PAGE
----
Once in Ston, you can trek one of the longest defensive stone walls in Europe (originally built to keep predators away from the town's saltpans) and discover the importance this area held in the 14th century. Savor a light meal of locally grown, fresh oysters or mussels after you climb part of the parapet walkway of Ston's wall for beautiful views over the town and its glittering saltpans—one of the oldest and still active in the Mediterranean!
Ferry time (Korčula to Orebić): 30 minutes
Cycling distance: 37 miles (60 km)
Day 5: Ston to Dubrovnik, Optional Guided Tour of Old Town
This morning you'll meet your transfer and shuttle the hour east to Dubrovnik. Known as the "Pearl of the Adriatic," Dubrovnik is a piece of history. While there's evidence of settlements as far back as the Byzantine era, this area only came into its own as an important power since the 13th century due in part to its strategic coastal position. Dubrovnik's long and storied history is told in its beautiful Gothic, Renaissance, and baroque churches, monasteries, palaces, and fountains all found within its imposing fortress walls.
You'll have the day to explore one of the most ancient fortress cities in Europe on your own or you can opt to see the city's highlights on a guided tour. Can't-miss activities include riding the cable car up to Srđ Mountain to take in the sunset over the nearby Elafiti Islands, visiting Lovrijenac and Bokar fortresses, and walking along the smooth, limestone-paved streets of historic Old Town. And be sure to find your way to Stradun, Dubrovnik's gleaming main street to get your bearings and to choose from a number of excellent restaurants and wine bars. There's Buza Bar along the water's edge and outside the city walls—a great spot to enjoy a cocktail while taking in the sunset.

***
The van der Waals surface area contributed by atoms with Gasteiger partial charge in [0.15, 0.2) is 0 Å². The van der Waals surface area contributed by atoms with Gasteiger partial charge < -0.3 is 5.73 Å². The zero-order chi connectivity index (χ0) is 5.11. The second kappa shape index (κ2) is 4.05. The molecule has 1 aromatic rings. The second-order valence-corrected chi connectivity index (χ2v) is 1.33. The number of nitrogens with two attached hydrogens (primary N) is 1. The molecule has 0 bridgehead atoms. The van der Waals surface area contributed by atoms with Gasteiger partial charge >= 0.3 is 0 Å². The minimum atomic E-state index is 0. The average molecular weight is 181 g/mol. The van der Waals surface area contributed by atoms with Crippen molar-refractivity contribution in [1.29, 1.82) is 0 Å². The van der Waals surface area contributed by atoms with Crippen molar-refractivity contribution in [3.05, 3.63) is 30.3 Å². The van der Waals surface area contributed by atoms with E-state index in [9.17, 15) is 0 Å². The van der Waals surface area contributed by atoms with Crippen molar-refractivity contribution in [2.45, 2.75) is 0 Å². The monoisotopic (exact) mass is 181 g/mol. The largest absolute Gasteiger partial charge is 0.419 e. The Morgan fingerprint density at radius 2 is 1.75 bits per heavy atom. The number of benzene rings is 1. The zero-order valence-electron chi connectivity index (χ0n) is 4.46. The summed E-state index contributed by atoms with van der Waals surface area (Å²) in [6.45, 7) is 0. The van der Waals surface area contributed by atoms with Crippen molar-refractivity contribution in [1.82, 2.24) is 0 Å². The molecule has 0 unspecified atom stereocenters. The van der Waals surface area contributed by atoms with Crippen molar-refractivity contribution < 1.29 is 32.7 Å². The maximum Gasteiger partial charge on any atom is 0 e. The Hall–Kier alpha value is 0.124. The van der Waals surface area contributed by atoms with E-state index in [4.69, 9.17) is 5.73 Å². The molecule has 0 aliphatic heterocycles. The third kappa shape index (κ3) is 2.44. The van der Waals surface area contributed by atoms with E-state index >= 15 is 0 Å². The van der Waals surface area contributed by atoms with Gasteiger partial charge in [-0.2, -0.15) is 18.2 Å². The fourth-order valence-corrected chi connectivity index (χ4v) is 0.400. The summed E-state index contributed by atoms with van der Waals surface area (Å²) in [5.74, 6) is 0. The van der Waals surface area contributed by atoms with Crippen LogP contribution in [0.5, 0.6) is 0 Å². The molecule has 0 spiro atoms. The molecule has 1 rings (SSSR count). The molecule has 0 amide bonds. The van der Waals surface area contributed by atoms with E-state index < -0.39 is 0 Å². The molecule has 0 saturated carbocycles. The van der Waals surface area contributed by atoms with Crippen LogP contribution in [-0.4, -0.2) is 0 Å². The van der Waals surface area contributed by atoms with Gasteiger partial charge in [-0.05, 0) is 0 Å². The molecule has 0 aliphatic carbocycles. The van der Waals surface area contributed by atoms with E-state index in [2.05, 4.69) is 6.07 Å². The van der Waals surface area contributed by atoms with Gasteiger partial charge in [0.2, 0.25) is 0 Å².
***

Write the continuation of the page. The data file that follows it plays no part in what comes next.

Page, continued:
For alternative dining and drinking options, choose from a variety of top-notch restaurants and eateries. Solid options include:
- Pantarul. Sitting outside the city walls lies one of Dubrovnik's more popular restaurants offering seasonal slow-food meals.
- Taverna Otto. Enjoy fine dining atmosphere with traditional Dalmatian cuisine served up in a contemporary twist.
- Restaurant Amfora. Delighting both meat and seafood lovers, Amfora fuses Mediterranean fare with Asian styles and influences from Morocco to Lebanon.
- Bistro Glorijet. Enjoy traditional Croatia seafood dishes and meaty plates.
- Lady Pipi. While you'll likely have to wait in line, it's worth it for the views over the city's historic walls and tasty grilled dishes.
- Dolce Vita. For the best in sweet treats, head to Dolce Vita in Old Town and indulge your sweet tooth with a selection of ice creams, cakes, and sweet and savory crepes.
- Restaurant Dubrovnik. Admire views over Old Town from the rooftop terrace as you dine on top-class Mediterranean cuisine in seclusion.
- Zuzori. An upscale Michelin-guide restaurant serving plenty of ambiance in Old Town alongside locally sourced and contemporary dishes.
Driving time (Ston to Dubrovnik): 1 hour
Day 6: Cycle the Konavle Countryside (Day Trip from Dubrovnik)
Transfer the short distance to the Konavle, a famous region for its wine southeast of Dubrovnik that stretches from Cavtat to the most southern point of Croatia at the Montenegrin border. Squeezed between the mountains on one side and the sea on the other, its small population lives in some 32 villages scattered across the fertile land where you'll have the opportunity to not only take in the rural sights but to experience some of the local charms.